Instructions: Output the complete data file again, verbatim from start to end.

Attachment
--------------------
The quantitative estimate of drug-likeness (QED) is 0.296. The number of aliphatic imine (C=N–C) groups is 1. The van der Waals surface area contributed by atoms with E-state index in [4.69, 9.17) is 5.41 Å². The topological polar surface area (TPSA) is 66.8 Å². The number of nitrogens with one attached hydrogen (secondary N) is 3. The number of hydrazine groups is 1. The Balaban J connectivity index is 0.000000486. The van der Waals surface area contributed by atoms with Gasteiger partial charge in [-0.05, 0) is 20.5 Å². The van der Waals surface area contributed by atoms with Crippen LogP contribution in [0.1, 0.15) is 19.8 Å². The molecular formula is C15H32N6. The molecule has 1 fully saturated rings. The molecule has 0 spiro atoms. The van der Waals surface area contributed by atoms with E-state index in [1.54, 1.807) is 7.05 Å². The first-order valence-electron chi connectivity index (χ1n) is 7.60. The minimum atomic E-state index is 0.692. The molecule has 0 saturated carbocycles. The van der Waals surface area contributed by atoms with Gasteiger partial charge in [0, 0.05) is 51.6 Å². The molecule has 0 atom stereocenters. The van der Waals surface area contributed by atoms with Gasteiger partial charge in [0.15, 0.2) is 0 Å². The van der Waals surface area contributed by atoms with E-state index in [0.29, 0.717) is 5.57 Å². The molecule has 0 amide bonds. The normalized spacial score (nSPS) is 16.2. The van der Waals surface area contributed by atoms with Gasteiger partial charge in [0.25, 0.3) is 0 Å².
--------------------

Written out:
The quantitative estimate of drug-likeness (QED) is 0.296. The number of aliphatic imine (C=N–C) groups is 1. The van der Waals surface area contributed by atoms with E-state index in [4.69, 9.17) is 5.41 Å². The topological polar surface area (TPSA) is 66.8 Å². The number of nitrogens with one attached hydrogen (secondary N) is 3. The number of hydrazine groups is 1. The Balaban J connectivity index is 0.000000486. The van der Waals surface area contributed by atoms with Gasteiger partial charge in [-0.05, 0) is 20.5 Å². The van der Waals surface area contributed by atoms with Crippen LogP contribution in [0.1, 0.15) is 19.8 Å². The molecular formula is C15H32N6. The molecule has 1 fully saturated rings. The molecule has 0 spiro atoms. The van der Waals surface area contributed by atoms with E-state index in [1.54, 1.807) is 7.05 Å². The first-order valence-electron chi connectivity index (χ1n) is 7.60. The minimum atomic E-state index is 0.692. The molecule has 0 saturated carbocycles. The van der Waals surface area contributed by atoms with Gasteiger partial charge in [0, 0.05) is 51.6 Å². The molecule has 0 atom stereocenters. The van der Waals surface area contributed by atoms with Gasteiger partial charge in [0.15, 0.2) is 0 Å². The van der Waals surface area contributed by atoms with E-state index in [0.29, 0.717) is 5.57 Å². The molecule has 0 amide bonds. The normalized spacial score (nSPS) is 16.2. The van der Waals surface area contributed by atoms with Gasteiger partial charge in [0.25, 0.3) is 0 Å².